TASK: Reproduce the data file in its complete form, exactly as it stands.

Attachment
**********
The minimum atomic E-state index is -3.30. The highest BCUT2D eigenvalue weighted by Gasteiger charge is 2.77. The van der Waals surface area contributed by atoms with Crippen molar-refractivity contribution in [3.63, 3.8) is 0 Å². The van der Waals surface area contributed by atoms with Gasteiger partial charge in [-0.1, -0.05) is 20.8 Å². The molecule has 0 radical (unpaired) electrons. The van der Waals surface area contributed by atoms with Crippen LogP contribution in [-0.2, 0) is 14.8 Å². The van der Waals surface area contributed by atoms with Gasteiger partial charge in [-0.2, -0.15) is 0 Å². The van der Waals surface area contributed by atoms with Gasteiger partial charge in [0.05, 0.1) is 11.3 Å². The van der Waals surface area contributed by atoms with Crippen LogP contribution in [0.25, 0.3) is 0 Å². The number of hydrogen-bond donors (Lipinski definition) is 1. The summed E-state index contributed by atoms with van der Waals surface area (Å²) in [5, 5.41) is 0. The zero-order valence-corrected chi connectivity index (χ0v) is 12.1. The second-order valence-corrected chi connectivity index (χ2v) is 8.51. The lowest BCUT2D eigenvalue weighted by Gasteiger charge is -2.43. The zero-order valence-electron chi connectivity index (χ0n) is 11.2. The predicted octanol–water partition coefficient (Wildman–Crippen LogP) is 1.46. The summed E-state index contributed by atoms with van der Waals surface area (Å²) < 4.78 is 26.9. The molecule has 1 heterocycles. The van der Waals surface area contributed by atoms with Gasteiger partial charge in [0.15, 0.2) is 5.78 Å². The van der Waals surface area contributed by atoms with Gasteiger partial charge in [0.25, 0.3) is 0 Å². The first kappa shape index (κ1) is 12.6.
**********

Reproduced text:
The minimum atomic E-state index is -3.30. The highest BCUT2D eigenvalue weighted by Gasteiger charge is 2.77. The van der Waals surface area contributed by atoms with Crippen molar-refractivity contribution in [3.63, 3.8) is 0 Å². The van der Waals surface area contributed by atoms with Gasteiger partial charge in [-0.1, -0.05) is 20.8 Å². The molecule has 0 radical (unpaired) electrons. The van der Waals surface area contributed by atoms with Crippen LogP contribution in [-0.2, 0) is 14.8 Å². The van der Waals surface area contributed by atoms with Gasteiger partial charge in [-0.2, -0.15) is 0 Å². The van der Waals surface area contributed by atoms with Gasteiger partial charge in [0.05, 0.1) is 11.3 Å². The van der Waals surface area contributed by atoms with Crippen LogP contribution in [0.25, 0.3) is 0 Å². The number of hydrogen-bond donors (Lipinski definition) is 1. The summed E-state index contributed by atoms with van der Waals surface area (Å²) in [5, 5.41) is 0. The zero-order valence-corrected chi connectivity index (χ0v) is 12.1. The second-order valence-corrected chi connectivity index (χ2v) is 8.51. The lowest BCUT2D eigenvalue weighted by Gasteiger charge is -2.43. The zero-order valence-electron chi connectivity index (χ0n) is 11.2. The predicted octanol–water partition coefficient (Wildman–Crippen LogP) is 1.46. The summed E-state index contributed by atoms with van der Waals surface area (Å²) < 4.78 is 26.9. The molecule has 1 heterocycles. The van der Waals surface area contributed by atoms with Gasteiger partial charge in [0.15, 0.2) is 5.78 Å². The van der Waals surface area contributed by atoms with Gasteiger partial charge in [0.25, 0.3) is 0 Å². The first kappa shape index (κ1) is 12.6.